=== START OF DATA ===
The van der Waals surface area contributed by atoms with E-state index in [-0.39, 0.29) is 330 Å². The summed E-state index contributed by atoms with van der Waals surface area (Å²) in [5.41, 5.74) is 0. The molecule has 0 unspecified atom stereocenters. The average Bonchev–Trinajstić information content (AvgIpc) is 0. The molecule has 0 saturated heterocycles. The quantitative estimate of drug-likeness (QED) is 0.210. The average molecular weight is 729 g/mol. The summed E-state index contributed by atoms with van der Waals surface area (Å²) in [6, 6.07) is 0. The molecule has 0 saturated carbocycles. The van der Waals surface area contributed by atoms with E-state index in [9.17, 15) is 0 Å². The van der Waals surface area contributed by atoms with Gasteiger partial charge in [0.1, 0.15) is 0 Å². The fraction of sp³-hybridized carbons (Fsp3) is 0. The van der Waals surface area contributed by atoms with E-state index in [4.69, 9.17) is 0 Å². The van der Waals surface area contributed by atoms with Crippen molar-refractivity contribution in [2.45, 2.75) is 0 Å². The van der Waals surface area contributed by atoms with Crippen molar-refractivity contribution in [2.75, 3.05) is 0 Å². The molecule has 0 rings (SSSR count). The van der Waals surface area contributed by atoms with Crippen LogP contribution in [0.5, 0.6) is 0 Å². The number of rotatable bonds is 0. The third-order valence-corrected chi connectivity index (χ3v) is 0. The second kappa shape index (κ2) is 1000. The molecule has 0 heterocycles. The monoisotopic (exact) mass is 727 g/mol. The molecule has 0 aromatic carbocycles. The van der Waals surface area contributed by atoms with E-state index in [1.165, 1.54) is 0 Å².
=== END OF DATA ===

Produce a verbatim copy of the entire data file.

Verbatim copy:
The van der Waals surface area contributed by atoms with E-state index in [-0.39, 0.29) is 330 Å². The summed E-state index contributed by atoms with van der Waals surface area (Å²) in [5.41, 5.74) is 0. The molecule has 0 unspecified atom stereocenters. The average Bonchev–Trinajstić information content (AvgIpc) is 0. The molecule has 0 saturated heterocycles. The quantitative estimate of drug-likeness (QED) is 0.210. The average molecular weight is 729 g/mol. The summed E-state index contributed by atoms with van der Waals surface area (Å²) in [6, 6.07) is 0. The molecule has 0 saturated carbocycles. The van der Waals surface area contributed by atoms with E-state index in [9.17, 15) is 0 Å². The van der Waals surface area contributed by atoms with Gasteiger partial charge in [0.1, 0.15) is 0 Å². The fraction of sp³-hybridized carbons (Fsp3) is 0. The van der Waals surface area contributed by atoms with E-state index in [4.69, 9.17) is 0 Å². The van der Waals surface area contributed by atoms with Crippen molar-refractivity contribution in [2.45, 2.75) is 0 Å². The van der Waals surface area contributed by atoms with Crippen molar-refractivity contribution in [2.75, 3.05) is 0 Å². The molecule has 0 rings (SSSR count). The van der Waals surface area contributed by atoms with Crippen LogP contribution in [0.5, 0.6) is 0 Å². The number of rotatable bonds is 0. The third-order valence-corrected chi connectivity index (χ3v) is 0. The second kappa shape index (κ2) is 1000. The molecule has 0 heterocycles. The monoisotopic (exact) mass is 727 g/mol. The molecule has 0 aromatic carbocycles. The van der Waals surface area contributed by atoms with E-state index in [1.165, 1.54) is 0 Å².